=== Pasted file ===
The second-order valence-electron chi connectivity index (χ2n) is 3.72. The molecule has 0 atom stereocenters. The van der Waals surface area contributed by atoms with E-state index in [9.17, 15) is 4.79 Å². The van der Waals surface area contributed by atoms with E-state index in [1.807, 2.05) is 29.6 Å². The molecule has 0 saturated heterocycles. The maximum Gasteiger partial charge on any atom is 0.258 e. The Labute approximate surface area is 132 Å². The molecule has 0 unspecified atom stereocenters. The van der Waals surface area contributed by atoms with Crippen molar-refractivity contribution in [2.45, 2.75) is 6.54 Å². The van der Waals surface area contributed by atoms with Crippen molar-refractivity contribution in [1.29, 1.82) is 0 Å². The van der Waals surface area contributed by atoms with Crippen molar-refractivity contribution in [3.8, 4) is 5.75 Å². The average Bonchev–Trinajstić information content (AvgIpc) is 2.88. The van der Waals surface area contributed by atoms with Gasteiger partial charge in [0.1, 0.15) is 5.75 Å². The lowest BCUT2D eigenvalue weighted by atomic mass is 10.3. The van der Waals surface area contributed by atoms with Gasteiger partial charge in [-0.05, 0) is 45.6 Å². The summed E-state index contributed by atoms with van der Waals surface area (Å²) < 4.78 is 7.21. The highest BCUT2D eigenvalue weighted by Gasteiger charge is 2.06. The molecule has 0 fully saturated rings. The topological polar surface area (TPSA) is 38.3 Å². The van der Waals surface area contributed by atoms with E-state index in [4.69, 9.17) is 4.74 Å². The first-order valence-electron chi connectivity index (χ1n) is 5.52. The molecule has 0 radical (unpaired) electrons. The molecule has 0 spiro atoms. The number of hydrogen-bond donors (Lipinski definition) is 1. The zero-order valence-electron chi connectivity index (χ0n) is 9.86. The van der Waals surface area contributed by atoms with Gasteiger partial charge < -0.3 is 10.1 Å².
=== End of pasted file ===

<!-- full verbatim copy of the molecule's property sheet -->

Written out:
The second-order valence-electron chi connectivity index (χ2n) is 3.72. The molecule has 0 atom stereocenters. The van der Waals surface area contributed by atoms with E-state index in [9.17, 15) is 4.79 Å². The van der Waals surface area contributed by atoms with E-state index in [1.807, 2.05) is 29.6 Å². The molecule has 0 saturated heterocycles. The maximum Gasteiger partial charge on any atom is 0.258 e. The Labute approximate surface area is 132 Å². The molecule has 0 unspecified atom stereocenters. The van der Waals surface area contributed by atoms with Crippen molar-refractivity contribution in [2.45, 2.75) is 6.54 Å². The van der Waals surface area contributed by atoms with Crippen molar-refractivity contribution in [1.29, 1.82) is 0 Å². The van der Waals surface area contributed by atoms with Crippen molar-refractivity contribution in [3.8, 4) is 5.75 Å². The average Bonchev–Trinajstić information content (AvgIpc) is 2.88. The van der Waals surface area contributed by atoms with Gasteiger partial charge in [0.1, 0.15) is 5.75 Å². The lowest BCUT2D eigenvalue weighted by atomic mass is 10.3. The van der Waals surface area contributed by atoms with Gasteiger partial charge in [-0.05, 0) is 45.6 Å². The summed E-state index contributed by atoms with van der Waals surface area (Å²) < 4.78 is 7.21. The highest BCUT2D eigenvalue weighted by Gasteiger charge is 2.06. The molecule has 0 fully saturated rings. The topological polar surface area (TPSA) is 38.3 Å². The van der Waals surface area contributed by atoms with E-state index in [4.69, 9.17) is 4.74 Å². The first-order valence-electron chi connectivity index (χ1n) is 5.52. The molecule has 0 radical (unpaired) electrons. The molecule has 0 spiro atoms. The number of hydrogen-bond donors (Lipinski definition) is 1. The zero-order valence-electron chi connectivity index (χ0n) is 9.86. The van der Waals surface area contributed by atoms with Gasteiger partial charge < -0.3 is 10.1 Å².